Despite facing serious cuts and closures (just last year, the biggest news publisher in New Zealand decided to sell or close 28 of its community papers) a small wave of hyperlocal publishers is gathering momentum in Kiwi country. Their readers tend to be older and remarkably loyal, their advertisers (and vendors) are local businesses, and their focus is on print. David Mackenzie, president of the New Zealand Community Newspapers Association, is an outspoken crusader for community news and believes a renaissance is on the horizon as people lose faith in giant online platforms. “Newspapers have prospered for one reason: the trust that comes from representing readers’ interests and giving them the news that’s important to them.”
+ BBC global audience passes 300 million, with television overtaking radio as the most popular platform for international news for the first time in the corporation’s history (The Guardian); “42 words”: how Egyptian newspapers covered the death of former President Mohamed Morsi al-Ayat (Mada Masr)
Outsiders are redefining what a magazine can be (Publishing Executive)
As longtime magazine publishers jump ship, outsiders ranging from software moguls to streaming services to social media behemoths are sinking their teeth into print. But they’re not after huge circulations and traditional advertising deals — instead, they’re hyper-focused on tightly defined target audiences that would justify print’s high cost. The magazines, ancillary to the companies’ main products, function as high-impact advertisements that boost brand visibility without hitting consumers over the head with hard-sell marketing messages. Meanwhile, some publishers have also been experimenting with the magazine-as-an-ancillary-product approach, most notably Sports Illustrated (after it was purchased by Authentic Brands Group), Better Homes & Gardens and Playboy Clubs.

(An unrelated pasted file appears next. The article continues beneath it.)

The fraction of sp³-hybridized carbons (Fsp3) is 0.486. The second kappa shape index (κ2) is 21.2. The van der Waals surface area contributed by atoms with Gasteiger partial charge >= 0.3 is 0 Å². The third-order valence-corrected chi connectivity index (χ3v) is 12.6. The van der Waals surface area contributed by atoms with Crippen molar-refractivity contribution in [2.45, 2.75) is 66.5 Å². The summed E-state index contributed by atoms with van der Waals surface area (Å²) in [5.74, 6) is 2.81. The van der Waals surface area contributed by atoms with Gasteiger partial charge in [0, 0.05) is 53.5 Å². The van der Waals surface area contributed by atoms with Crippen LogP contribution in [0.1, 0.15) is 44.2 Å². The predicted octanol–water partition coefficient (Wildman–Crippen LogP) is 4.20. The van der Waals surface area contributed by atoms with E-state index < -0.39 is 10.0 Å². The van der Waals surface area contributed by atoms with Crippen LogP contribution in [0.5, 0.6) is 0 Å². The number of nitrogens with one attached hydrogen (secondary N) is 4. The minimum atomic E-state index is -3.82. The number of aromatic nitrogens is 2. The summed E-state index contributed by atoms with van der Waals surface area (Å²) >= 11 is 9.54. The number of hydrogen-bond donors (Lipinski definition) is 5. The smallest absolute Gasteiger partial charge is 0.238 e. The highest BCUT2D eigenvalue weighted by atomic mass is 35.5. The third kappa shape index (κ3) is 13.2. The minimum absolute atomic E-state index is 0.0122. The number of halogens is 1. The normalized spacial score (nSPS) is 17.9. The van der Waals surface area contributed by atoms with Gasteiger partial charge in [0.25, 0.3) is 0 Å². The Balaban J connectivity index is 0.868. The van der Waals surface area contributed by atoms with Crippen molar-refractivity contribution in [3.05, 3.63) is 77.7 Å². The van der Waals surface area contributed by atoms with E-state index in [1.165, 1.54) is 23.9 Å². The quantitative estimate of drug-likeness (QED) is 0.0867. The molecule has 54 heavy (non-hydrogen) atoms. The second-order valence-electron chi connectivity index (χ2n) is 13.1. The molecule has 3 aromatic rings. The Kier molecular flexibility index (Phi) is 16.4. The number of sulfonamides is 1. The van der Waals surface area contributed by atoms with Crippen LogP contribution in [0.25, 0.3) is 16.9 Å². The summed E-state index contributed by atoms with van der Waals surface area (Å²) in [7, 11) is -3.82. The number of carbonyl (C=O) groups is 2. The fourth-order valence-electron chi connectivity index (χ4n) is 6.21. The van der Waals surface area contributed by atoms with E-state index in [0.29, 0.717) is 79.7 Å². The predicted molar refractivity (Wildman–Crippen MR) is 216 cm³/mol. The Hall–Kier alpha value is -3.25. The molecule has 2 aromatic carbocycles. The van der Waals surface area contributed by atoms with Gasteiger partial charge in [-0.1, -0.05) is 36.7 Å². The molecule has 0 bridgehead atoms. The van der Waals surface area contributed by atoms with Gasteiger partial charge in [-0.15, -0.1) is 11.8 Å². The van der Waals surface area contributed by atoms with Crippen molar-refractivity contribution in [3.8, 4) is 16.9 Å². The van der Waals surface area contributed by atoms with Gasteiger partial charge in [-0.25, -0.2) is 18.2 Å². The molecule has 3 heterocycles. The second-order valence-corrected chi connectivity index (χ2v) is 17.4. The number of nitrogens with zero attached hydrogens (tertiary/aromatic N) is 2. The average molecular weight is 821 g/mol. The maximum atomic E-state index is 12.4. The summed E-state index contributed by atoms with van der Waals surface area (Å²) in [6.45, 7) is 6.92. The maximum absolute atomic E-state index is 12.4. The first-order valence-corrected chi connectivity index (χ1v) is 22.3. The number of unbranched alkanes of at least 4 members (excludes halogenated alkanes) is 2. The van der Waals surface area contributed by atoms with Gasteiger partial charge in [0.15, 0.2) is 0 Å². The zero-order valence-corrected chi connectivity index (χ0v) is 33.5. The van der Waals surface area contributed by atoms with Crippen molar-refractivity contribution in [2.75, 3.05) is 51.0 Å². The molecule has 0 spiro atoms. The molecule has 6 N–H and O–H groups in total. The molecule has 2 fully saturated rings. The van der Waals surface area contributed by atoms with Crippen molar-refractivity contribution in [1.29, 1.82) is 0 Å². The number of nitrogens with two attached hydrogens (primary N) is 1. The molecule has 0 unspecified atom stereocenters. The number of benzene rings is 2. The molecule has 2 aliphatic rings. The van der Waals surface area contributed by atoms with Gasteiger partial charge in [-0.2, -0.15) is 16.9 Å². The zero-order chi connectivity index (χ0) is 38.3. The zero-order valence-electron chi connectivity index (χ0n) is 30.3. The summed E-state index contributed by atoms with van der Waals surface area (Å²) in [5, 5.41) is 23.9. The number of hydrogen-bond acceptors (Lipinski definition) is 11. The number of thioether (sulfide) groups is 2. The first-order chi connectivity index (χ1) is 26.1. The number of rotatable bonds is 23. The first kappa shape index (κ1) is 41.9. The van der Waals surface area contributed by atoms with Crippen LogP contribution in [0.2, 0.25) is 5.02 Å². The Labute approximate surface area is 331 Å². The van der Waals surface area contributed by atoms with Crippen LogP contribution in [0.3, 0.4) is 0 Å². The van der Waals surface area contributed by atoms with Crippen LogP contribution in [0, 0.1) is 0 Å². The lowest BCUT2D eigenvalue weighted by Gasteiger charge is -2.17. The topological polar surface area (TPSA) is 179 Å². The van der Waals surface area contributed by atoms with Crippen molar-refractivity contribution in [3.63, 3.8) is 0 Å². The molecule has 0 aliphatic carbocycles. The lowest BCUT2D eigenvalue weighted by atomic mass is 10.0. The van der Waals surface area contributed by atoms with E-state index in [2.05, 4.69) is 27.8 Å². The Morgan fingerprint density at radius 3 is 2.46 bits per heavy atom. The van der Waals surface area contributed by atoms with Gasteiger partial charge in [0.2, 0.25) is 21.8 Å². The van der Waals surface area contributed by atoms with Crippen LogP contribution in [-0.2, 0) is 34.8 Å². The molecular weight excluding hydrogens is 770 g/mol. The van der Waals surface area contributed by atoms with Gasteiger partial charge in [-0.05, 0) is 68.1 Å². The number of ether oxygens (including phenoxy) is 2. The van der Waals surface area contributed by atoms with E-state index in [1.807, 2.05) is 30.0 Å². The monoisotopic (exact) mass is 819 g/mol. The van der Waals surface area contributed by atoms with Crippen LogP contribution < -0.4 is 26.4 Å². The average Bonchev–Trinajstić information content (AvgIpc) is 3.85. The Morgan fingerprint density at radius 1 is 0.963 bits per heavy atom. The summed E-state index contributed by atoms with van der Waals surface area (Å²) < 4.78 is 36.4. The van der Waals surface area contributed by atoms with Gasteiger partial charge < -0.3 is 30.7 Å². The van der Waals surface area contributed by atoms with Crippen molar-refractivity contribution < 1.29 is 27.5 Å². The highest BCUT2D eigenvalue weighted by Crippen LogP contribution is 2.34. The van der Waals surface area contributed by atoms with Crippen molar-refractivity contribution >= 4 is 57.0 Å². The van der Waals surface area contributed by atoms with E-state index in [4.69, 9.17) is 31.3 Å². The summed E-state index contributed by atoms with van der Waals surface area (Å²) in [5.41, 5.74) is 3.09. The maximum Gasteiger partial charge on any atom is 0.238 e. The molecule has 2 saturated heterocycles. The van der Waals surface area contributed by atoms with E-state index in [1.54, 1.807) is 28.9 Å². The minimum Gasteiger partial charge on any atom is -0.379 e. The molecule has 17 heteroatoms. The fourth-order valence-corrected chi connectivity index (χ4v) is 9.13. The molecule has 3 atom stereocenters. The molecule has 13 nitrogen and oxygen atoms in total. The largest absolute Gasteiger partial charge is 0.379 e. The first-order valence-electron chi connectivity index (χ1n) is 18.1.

+ Six legal questions every digital media start-up needs to think about (Medium, JamLab)
UP FOR DEBATE
In a “community information district,” residents must pay a fee to fund local news in their district. The system would be democratically set up, with community members lobbying local government for its creation. The fee levied on residents — analogous to regular fees for public services such as fire protection, water, sanitation, or business improvement districts in local areas today — would allow the community to essentially self-fund their own local reporters. “As much of the editorial process and agenda that could be driven by the community should be,” said Simon Galperin, a media consultant with experience at GroundSource and Opinary who spearheaded the idea. But the new idea brings up old issues: worries over government interference, objections from existing news organizations that are sustained by advertising or philanthropy, and low-income communities being less able to fund local journalism than wealthier areas.
+ Earlier: Should a Colorado library publish local news? (Columbia Journalism Review)
After 10 years, ESPN has discontinued its sponsorship of PEN America’s annual prizes for lifetime achievement in sportswriting and nonfiction sports book of the year, effectively eliminating the awards. ESPN says it wants to focus its support on “emerging sports journalists,” but some question whether ESPN will remain as devoted to the craft of sportswriting as it was under its previous president John Skipper — especially considering the network announced it would cancel its print magazine in April. “It’s safe to say [current president Jimmy] Pitaro’s regime doesn’t have the romance for print that Skipper and his lieutenants had,” writes Bryan Curtis. “The PEN/ESPN prizes now feel like artifacts from the network’s High Longform period: when ESPN was run by one alumnus of Rolling Stone and curated by another.”